Throughout 2012, changing conditions within the clean energy sector have been tracked by the Ernst & Young’s quarterly global Renewable energy country attractiveness indices, which scores 40 countries on the attractiveness of their renewable energy markets, energy infrastructure and the suitability for individual technologies.
Mixed fortunes around the globe
China remained at the top of the All Renewables Index (ARI) in 2012, partly driven by increased solar targets designed absorb over-supply in the solar panel market and counter the impact of US and EU protectionist measures. Q2 2012 also saw a 92% increase on Q1 2012 new investment levels for China. The increase was made up, not only of domestic activity, but also increased outbound investment into major energy independent power producers’ platforms such as China Three Gorges Corp’s US$2.5b investment in EDP Renovaveis, and Sky Solar’s US$800m solar plans in Brazil. However looking forward, challenges remain, particularly in the wind sector where many turbines have been left unconnected due to insufficient grid capacity, forcing China to shift its focus toward energy infrastructure improvements and tighter regulations on new wind project approvals.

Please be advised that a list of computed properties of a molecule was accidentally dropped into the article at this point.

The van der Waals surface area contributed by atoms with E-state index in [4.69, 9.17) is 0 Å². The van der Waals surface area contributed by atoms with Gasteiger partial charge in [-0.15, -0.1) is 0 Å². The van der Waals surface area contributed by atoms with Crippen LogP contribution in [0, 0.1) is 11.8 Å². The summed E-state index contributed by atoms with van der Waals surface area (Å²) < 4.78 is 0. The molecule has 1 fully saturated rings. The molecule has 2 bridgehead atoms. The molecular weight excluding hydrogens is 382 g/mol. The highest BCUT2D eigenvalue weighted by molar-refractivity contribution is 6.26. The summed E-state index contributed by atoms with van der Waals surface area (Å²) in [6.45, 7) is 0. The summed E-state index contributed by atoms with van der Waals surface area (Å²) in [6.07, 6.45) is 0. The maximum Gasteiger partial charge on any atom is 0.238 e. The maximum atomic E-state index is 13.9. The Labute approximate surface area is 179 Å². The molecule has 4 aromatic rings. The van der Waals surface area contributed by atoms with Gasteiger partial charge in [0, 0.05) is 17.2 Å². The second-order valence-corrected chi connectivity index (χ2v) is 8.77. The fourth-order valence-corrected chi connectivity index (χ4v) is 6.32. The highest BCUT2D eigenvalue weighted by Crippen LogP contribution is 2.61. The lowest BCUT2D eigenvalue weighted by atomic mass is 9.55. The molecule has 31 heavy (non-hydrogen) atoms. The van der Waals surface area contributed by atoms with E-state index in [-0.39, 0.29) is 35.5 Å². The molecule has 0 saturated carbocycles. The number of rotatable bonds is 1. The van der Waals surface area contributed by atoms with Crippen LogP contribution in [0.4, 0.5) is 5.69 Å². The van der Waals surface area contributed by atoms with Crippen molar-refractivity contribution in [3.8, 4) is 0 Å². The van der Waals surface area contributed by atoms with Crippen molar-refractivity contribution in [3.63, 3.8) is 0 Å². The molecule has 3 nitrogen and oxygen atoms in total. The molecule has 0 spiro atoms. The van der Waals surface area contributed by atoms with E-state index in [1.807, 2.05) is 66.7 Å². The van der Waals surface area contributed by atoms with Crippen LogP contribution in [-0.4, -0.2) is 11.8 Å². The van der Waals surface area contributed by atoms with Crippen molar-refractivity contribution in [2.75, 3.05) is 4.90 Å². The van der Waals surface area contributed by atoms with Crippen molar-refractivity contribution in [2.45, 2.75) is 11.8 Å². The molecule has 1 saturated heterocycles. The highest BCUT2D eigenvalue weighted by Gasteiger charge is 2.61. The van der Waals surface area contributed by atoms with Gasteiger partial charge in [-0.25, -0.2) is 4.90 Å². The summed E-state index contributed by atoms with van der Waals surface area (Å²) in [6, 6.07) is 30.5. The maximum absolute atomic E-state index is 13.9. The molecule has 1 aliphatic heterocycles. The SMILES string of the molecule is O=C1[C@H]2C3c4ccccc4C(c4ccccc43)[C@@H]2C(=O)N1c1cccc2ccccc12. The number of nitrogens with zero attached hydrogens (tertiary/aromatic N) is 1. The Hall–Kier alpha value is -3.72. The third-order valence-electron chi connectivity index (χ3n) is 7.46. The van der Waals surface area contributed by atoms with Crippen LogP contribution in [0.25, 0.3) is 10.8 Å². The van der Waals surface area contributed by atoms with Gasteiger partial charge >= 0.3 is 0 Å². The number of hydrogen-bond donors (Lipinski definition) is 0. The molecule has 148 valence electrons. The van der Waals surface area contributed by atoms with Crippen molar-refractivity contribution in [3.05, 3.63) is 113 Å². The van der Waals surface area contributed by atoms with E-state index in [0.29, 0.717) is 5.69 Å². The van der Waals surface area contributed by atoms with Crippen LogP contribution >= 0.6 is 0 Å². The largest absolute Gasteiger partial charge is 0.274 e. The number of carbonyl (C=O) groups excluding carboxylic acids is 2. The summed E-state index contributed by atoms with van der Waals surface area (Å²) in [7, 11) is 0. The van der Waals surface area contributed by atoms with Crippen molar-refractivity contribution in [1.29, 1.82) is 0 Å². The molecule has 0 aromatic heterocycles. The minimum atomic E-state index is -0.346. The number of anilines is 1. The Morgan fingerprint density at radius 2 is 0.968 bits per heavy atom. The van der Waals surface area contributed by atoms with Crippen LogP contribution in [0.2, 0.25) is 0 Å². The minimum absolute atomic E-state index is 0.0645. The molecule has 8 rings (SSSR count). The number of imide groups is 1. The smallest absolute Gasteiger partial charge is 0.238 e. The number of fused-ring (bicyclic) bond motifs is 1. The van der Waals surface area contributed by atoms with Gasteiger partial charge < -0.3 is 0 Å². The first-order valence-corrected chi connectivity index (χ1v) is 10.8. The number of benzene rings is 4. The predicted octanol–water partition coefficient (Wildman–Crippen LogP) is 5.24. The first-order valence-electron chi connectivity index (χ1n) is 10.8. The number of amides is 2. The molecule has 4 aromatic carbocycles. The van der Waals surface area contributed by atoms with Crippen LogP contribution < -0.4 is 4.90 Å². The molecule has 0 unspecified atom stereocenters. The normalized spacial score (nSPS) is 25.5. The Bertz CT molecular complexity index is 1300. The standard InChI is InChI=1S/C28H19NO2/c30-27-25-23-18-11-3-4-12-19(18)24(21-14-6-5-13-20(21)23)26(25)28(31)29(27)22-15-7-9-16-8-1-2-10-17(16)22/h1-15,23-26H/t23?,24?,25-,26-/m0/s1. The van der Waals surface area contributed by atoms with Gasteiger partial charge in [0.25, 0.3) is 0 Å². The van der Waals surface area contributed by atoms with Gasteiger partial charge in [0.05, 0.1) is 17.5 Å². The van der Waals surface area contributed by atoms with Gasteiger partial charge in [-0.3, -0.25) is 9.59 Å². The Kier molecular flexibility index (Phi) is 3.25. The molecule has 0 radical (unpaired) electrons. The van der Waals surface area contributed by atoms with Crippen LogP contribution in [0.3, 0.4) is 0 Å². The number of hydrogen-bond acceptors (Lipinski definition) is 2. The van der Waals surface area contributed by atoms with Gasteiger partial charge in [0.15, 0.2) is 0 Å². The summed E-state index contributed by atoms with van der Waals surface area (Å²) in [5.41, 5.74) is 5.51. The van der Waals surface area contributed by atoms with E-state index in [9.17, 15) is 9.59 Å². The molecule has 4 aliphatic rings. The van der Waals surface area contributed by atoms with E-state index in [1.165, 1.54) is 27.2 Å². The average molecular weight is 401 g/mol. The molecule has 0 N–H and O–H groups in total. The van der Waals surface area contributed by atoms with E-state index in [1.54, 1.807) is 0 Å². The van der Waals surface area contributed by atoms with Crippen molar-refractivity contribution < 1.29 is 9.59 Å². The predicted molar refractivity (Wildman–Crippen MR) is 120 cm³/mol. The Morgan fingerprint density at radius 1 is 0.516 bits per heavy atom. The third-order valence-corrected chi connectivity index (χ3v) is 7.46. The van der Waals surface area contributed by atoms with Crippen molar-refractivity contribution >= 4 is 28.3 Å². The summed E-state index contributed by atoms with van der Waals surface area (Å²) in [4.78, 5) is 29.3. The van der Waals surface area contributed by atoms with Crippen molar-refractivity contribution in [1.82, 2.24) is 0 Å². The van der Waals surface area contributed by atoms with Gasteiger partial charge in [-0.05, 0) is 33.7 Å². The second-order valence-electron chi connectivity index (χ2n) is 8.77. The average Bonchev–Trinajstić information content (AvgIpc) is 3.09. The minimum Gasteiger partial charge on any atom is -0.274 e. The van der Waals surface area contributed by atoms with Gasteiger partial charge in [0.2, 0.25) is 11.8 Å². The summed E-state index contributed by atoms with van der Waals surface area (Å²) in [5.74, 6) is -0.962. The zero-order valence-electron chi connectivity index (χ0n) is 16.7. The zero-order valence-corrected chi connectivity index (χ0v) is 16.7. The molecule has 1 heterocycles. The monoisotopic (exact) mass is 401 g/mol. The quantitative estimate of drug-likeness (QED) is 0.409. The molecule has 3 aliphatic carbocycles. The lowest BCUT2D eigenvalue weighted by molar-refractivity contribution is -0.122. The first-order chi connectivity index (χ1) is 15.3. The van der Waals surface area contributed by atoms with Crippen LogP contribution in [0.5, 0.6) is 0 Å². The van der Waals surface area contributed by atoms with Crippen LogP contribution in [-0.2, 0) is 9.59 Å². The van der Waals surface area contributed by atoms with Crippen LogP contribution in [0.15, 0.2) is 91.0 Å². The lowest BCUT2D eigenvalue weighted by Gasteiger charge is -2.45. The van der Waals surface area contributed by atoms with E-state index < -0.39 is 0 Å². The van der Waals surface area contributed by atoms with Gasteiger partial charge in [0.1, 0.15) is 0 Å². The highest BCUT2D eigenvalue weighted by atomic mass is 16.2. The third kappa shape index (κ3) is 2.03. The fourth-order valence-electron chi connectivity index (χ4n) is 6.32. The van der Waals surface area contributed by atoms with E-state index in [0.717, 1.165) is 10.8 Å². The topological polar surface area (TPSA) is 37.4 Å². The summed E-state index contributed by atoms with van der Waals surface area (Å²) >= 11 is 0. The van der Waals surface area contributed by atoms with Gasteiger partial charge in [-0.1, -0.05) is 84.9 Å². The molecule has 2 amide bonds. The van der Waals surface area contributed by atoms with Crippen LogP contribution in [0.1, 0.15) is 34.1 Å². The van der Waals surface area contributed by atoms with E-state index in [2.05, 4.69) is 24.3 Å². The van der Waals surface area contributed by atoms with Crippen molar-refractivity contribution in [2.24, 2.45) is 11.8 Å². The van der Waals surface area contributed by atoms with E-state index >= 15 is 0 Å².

Beyond China, there have been mixed fortunes; with the US forfeiting second place in the ARI to Germany in Q3 2012, due to concerns over the extension of key renewable energy incentives and the availability of low-priced natural gas. This is likely to continue slowing US growth in the sector in the short to medium term, particularly in the wind sector.
Germany has continued its drive towards renewables in 2012, resulting in its move up to second place in the ARI in Q3 2012, ahead of the US. While the government recently increased the country’s renewable target for electricity to 40% by 2020, the phased solar tariff cuts throughout 2012 and grid challenges in the offshore sector are likely to reduce Germany’s short-term attractiveness in early 2013.
Further down the index, 2012 saw Spain drop out of the ARI top 10 for the first time, after being at the top of the indices only five years earlier. This is due to the Spanish government’s temporary suspension of all renewable energy premiums at the beginning of the year and the introduction of a 6% flat tax on all energy generation in Q3 2012.
2012 has also been a tough year for India, with the severe blackouts in July 2012 leading many to speculate that the country has attracted insufficient private investment to modernize its power infrastructure and that renewable energy investment may suffer amid wider power system reforms.